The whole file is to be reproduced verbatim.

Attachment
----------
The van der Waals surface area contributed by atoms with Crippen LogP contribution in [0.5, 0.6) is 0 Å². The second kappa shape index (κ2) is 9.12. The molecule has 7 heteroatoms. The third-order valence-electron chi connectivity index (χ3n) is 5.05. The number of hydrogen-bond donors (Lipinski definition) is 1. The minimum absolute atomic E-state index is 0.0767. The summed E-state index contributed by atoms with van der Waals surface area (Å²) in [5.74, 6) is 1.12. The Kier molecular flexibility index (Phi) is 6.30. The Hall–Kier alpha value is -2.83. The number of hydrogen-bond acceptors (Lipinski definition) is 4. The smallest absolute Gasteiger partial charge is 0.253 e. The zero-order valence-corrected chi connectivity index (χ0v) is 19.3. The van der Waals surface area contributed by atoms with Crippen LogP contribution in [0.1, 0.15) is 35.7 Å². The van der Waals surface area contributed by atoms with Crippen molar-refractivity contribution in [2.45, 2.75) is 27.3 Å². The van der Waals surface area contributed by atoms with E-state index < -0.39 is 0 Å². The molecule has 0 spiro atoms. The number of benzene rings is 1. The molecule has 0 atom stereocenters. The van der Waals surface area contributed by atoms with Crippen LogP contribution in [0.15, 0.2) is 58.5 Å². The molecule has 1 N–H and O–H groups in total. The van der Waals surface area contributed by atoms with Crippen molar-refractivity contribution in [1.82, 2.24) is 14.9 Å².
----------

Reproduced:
The van der Waals surface area contributed by atoms with Crippen LogP contribution in [0.5, 0.6) is 0 Å². The second kappa shape index (κ2) is 9.12. The molecule has 7 heteroatoms. The third-order valence-electron chi connectivity index (χ3n) is 5.05. The number of hydrogen-bond donors (Lipinski definition) is 1. The minimum absolute atomic E-state index is 0.0767. The summed E-state index contributed by atoms with van der Waals surface area (Å²) in [5.74, 6) is 1.12. The Kier molecular flexibility index (Phi) is 6.30. The Hall–Kier alpha value is -2.83. The number of hydrogen-bond acceptors (Lipinski definition) is 4. The smallest absolute Gasteiger partial charge is 0.253 e. The zero-order valence-corrected chi connectivity index (χ0v) is 19.3. The van der Waals surface area contributed by atoms with Crippen LogP contribution in [0.1, 0.15) is 35.7 Å². The van der Waals surface area contributed by atoms with Crippen molar-refractivity contribution in [2.45, 2.75) is 27.3 Å². The van der Waals surface area contributed by atoms with E-state index < -0.39 is 0 Å². The molecule has 0 spiro atoms. The number of benzene rings is 1. The molecule has 0 atom stereocenters. The van der Waals surface area contributed by atoms with Crippen LogP contribution in [0.15, 0.2) is 58.5 Å². The molecule has 1 N–H and O–H groups in total. The van der Waals surface area contributed by atoms with Crippen molar-refractivity contribution in [1.82, 2.24) is 14.9 Å².